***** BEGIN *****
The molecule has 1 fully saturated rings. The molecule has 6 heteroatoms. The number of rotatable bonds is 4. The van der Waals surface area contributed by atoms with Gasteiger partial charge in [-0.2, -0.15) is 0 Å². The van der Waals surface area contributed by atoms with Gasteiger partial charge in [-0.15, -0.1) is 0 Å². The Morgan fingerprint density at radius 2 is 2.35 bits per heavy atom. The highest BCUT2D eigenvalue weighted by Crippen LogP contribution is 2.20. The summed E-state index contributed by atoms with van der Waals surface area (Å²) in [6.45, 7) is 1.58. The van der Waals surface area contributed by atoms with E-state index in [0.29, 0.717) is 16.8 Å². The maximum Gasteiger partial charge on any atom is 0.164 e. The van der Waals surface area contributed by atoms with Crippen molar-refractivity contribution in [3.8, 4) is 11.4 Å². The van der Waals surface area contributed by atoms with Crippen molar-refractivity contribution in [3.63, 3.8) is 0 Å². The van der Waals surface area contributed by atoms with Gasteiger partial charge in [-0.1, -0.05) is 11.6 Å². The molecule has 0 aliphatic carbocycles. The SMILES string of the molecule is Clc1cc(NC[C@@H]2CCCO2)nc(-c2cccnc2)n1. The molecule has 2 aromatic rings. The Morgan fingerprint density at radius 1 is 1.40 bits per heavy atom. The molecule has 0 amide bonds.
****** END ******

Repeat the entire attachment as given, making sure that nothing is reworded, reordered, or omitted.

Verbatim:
The molecule has 1 fully saturated rings. The molecule has 6 heteroatoms. The number of rotatable bonds is 4. The van der Waals surface area contributed by atoms with Gasteiger partial charge in [-0.2, -0.15) is 0 Å². The van der Waals surface area contributed by atoms with Gasteiger partial charge in [-0.15, -0.1) is 0 Å². The Morgan fingerprint density at radius 2 is 2.35 bits per heavy atom. The highest BCUT2D eigenvalue weighted by Crippen LogP contribution is 2.20. The summed E-state index contributed by atoms with van der Waals surface area (Å²) in [6.45, 7) is 1.58. The van der Waals surface area contributed by atoms with E-state index in [0.29, 0.717) is 16.8 Å². The maximum Gasteiger partial charge on any atom is 0.164 e. The van der Waals surface area contributed by atoms with Crippen molar-refractivity contribution in [3.8, 4) is 11.4 Å². The van der Waals surface area contributed by atoms with Crippen molar-refractivity contribution in [3.63, 3.8) is 0 Å². The van der Waals surface area contributed by atoms with Gasteiger partial charge in [-0.1, -0.05) is 11.6 Å². The molecule has 0 aliphatic carbocycles. The SMILES string of the molecule is Clc1cc(NC[C@@H]2CCCO2)nc(-c2cccnc2)n1. The molecule has 2 aromatic rings. The Morgan fingerprint density at radius 1 is 1.40 bits per heavy atom. The molecule has 0 amide bonds.